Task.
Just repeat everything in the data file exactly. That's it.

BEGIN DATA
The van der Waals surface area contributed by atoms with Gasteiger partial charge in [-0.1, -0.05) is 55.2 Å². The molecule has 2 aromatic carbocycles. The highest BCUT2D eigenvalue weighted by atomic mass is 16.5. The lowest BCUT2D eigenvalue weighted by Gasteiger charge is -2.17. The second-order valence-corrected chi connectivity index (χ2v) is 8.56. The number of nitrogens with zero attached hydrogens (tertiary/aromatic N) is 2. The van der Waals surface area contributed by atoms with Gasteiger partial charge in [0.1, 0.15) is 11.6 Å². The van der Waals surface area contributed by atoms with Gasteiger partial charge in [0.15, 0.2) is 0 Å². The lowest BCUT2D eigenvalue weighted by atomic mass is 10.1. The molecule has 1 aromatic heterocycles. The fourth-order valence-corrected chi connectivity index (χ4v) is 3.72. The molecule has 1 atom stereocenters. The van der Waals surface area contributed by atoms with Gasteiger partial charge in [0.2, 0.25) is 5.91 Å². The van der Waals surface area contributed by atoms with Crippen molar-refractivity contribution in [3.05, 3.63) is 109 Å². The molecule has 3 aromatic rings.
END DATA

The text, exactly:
The van der Waals surface area contributed by atoms with Gasteiger partial charge in [-0.1, -0.05) is 55.2 Å². The molecule has 2 aromatic carbocycles. The highest BCUT2D eigenvalue weighted by atomic mass is 16.5. The lowest BCUT2D eigenvalue weighted by Gasteiger charge is -2.17. The second-order valence-corrected chi connectivity index (χ2v) is 8.56. The number of nitrogens with zero attached hydrogens (tertiary/aromatic N) is 2. The van der Waals surface area contributed by atoms with Gasteiger partial charge in [0.1, 0.15) is 11.6 Å². The van der Waals surface area contributed by atoms with Gasteiger partial charge in [0.15, 0.2) is 0 Å². The lowest BCUT2D eigenvalue weighted by atomic mass is 10.1. The molecule has 1 aromatic heterocycles. The fourth-order valence-corrected chi connectivity index (χ4v) is 3.72. The molecule has 1 atom stereocenters. The van der Waals surface area contributed by atoms with Gasteiger partial charge in [0.2, 0.25) is 5.91 Å². The van der Waals surface area contributed by atoms with Crippen molar-refractivity contribution in [3.05, 3.63) is 109 Å². The molecule has 3 aromatic rings.